Bulls are worth a lot of money. Yet, it is easy for cow-calf producers to semi-neglect bulls due to other concerns during the winter. This can lead to soundness issues the following breeding season, and that can hurt your bottom line.
Cows and bulls each provide half of the genetics in a calf crop. However, when you consider the 25 to 40 cows a bull should breed with in a season, it is easy to see that bull fertility outweighs cow fertility. One infertile or poorly performing bull can cause lots of open or late-bred cows in your operation.
Getting cows to conceive early in the breeding season is important to the financial success of an operation. It is particularly important for younger, smaller cows—they are more at risk of not getting bred. Having an increase in open and late-bred cows this year will result in fewer calves and a longer calving season next year, as well as calves that are younger, lighter weight and less valuable.
It is common for bulls to have lost 10 to 20 percent of their bodyweight during a single breeding season. As a result, bulls should be given a period of time to recuperate during the post-breeding season. Each of your bulls should be evaluated annually for its health and ability to breed. After the culls are removed, the remaining bulls should be divided into two groups, one with older bulls that have decent body condition, and the other with younger and thinner bulls. It is important to separate bulls into these groups because each group will have different nutritional needs.
The goal of proper winter nutrition for young bulls is to turn out young bulls at the start of breeding season with a BCS of 5.5 to 6.5. After the breeding season, young bulls will often have lost significant weight. They also are still growing and usually need to gain upward of 1 to 2 pounds per day during the off season to be in proper body condition by the start of the next breeding season. In practice, this means that young, or thin or high-risk bulls will typically need a forage diet that is about 2 percent of their bodyweight as dry matter. They should also get enough supplement to bring their total diet to about 11 percent protein and 60 percent TDN. This can usually be accomplished by feeding 5 pounds of
MFA Trendsetter per day. Most mature bulls in good body condition will be fine on a nearly all-forage diet. The exception is if they need to gain weight. But do make sure mineral and vitamin needs are covered.
A daily feed intake between 1.75 and 2 percent of bodyweight as dry matter is a common maintenance feeding level for mature bulls in good flesh.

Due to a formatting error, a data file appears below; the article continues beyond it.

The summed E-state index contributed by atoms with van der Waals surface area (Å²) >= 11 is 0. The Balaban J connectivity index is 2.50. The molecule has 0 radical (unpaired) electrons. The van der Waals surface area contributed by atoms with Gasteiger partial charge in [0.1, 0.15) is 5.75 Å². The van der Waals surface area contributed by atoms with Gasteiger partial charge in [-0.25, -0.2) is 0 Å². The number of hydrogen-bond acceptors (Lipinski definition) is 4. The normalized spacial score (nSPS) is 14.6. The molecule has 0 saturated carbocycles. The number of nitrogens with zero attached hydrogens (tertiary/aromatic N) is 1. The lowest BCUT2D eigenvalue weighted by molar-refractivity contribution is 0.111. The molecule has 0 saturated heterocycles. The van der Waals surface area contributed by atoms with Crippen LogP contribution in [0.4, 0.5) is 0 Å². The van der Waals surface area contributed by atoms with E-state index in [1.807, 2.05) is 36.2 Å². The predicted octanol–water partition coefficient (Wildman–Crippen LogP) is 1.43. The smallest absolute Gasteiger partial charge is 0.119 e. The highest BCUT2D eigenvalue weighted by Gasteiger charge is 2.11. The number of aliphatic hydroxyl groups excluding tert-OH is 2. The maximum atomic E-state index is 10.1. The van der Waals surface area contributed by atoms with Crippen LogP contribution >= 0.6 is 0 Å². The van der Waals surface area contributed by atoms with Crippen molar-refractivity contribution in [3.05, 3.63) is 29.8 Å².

Beyond feeding, the design and layout of a winter bull pen is important for offseason bull management. Make an effort to promote activity in bulls. You can do this by putting substantial distance between feeders, waterers and loafing areas. Protection from wind chill and severe weather is particularly important for bull wintering facilities. Extreme cold weather can cause tissue damage to the scrotum—this appears as discoloration, scabbing, and/or sloughing of the lower part of the scrotum. Frostbite to the scrotum can lead to permanent damage and a dramatic reduction in bull fertility. Frostbite can be prevented by adequate protection from extreme weather. Just use common sense: provide heavy bedding to keep them warm and dry; provide shelter and a windbreak.
At springtime it is important to spend time getting your bulls ready for the breeding season. Four variables generally affect bull fertility, these are:
• Testicle size/scrotal circumference,
• Semen quality,
• Structural soundness
One of the best things to do to get your bulls ready is to evaluate every bull one to two months before breeding season with a breeding soundness exam. Your vet will measure scrotal circumference, a collect and analyze semen and perform a soundness evaluation. Libido is more elusive to measure. An annual exam on all potential bulls is a very good practice.
It might sound as if I don’t think you are already busy enough. So I’ll just add that there are other tasks you should do for proper bull performance. Before the breeding season, it is important to plan ahead sufficiently so that bulls expected to share a breeding pasture can be grouped together beforehand. Additionally, bulls should be tested for trichomoniasis, vaccinated, treated for insects and have their feet and legs checked prior to being turned out with cows.